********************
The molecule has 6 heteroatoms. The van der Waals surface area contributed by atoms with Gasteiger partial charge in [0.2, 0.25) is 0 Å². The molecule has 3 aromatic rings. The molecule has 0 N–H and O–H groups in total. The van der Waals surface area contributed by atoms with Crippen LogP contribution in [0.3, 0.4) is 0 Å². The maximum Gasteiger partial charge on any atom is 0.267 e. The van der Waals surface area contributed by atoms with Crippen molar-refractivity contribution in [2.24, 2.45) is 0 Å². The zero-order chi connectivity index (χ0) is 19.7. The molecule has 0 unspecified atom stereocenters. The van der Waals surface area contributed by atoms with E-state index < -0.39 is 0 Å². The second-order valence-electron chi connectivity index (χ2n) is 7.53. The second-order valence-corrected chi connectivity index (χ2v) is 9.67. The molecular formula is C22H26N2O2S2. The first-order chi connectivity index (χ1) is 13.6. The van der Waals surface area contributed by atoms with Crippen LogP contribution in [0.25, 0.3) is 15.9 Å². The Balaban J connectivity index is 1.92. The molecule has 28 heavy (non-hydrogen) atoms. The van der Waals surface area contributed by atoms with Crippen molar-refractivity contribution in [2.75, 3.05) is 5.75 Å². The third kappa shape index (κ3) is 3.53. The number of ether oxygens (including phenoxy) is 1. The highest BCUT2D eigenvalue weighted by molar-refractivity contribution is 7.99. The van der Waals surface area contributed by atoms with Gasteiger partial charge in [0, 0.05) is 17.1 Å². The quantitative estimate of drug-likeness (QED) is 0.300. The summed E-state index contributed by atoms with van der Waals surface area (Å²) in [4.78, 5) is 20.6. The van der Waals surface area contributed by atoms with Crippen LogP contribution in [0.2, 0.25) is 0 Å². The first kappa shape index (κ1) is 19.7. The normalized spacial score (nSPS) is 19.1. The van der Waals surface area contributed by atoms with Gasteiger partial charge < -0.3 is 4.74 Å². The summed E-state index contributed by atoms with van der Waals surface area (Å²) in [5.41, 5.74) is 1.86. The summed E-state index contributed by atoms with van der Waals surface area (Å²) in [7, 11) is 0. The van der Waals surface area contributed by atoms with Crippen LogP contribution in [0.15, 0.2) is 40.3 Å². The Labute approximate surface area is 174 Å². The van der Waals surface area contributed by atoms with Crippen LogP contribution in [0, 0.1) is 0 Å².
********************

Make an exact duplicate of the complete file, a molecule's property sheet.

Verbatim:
The molecule has 6 heteroatoms. The van der Waals surface area contributed by atoms with Gasteiger partial charge in [0.2, 0.25) is 0 Å². The molecule has 3 aromatic rings. The molecule has 0 N–H and O–H groups in total. The van der Waals surface area contributed by atoms with Crippen LogP contribution in [0.3, 0.4) is 0 Å². The maximum Gasteiger partial charge on any atom is 0.267 e. The van der Waals surface area contributed by atoms with Crippen molar-refractivity contribution in [2.24, 2.45) is 0 Å². The zero-order chi connectivity index (χ0) is 19.7. The molecule has 0 unspecified atom stereocenters. The van der Waals surface area contributed by atoms with E-state index < -0.39 is 0 Å². The second-order valence-electron chi connectivity index (χ2n) is 7.53. The second-order valence-corrected chi connectivity index (χ2v) is 9.67. The molecular formula is C22H26N2O2S2. The first-order chi connectivity index (χ1) is 13.6. The van der Waals surface area contributed by atoms with Crippen LogP contribution in [0.25, 0.3) is 15.9 Å². The Balaban J connectivity index is 1.92. The molecule has 28 heavy (non-hydrogen) atoms. The van der Waals surface area contributed by atoms with Crippen molar-refractivity contribution in [2.75, 3.05) is 5.75 Å². The third kappa shape index (κ3) is 3.53. The number of ether oxygens (including phenoxy) is 1. The highest BCUT2D eigenvalue weighted by molar-refractivity contribution is 7.99. The van der Waals surface area contributed by atoms with Gasteiger partial charge in [0, 0.05) is 17.1 Å². The quantitative estimate of drug-likeness (QED) is 0.300. The summed E-state index contributed by atoms with van der Waals surface area (Å²) in [4.78, 5) is 20.6. The van der Waals surface area contributed by atoms with Crippen LogP contribution in [0.2, 0.25) is 0 Å². The first kappa shape index (κ1) is 19.7. The normalized spacial score (nSPS) is 19.1. The van der Waals surface area contributed by atoms with Gasteiger partial charge < -0.3 is 4.74 Å². The summed E-state index contributed by atoms with van der Waals surface area (Å²) in [5.41, 5.74) is 1.86. The summed E-state index contributed by atoms with van der Waals surface area (Å²) in [7, 11) is 0. The van der Waals surface area contributed by atoms with Crippen LogP contribution in [0.15, 0.2) is 40.3 Å². The Labute approximate surface area is 174 Å². The van der Waals surface area contributed by atoms with Crippen LogP contribution in [0, 0.1) is 0 Å².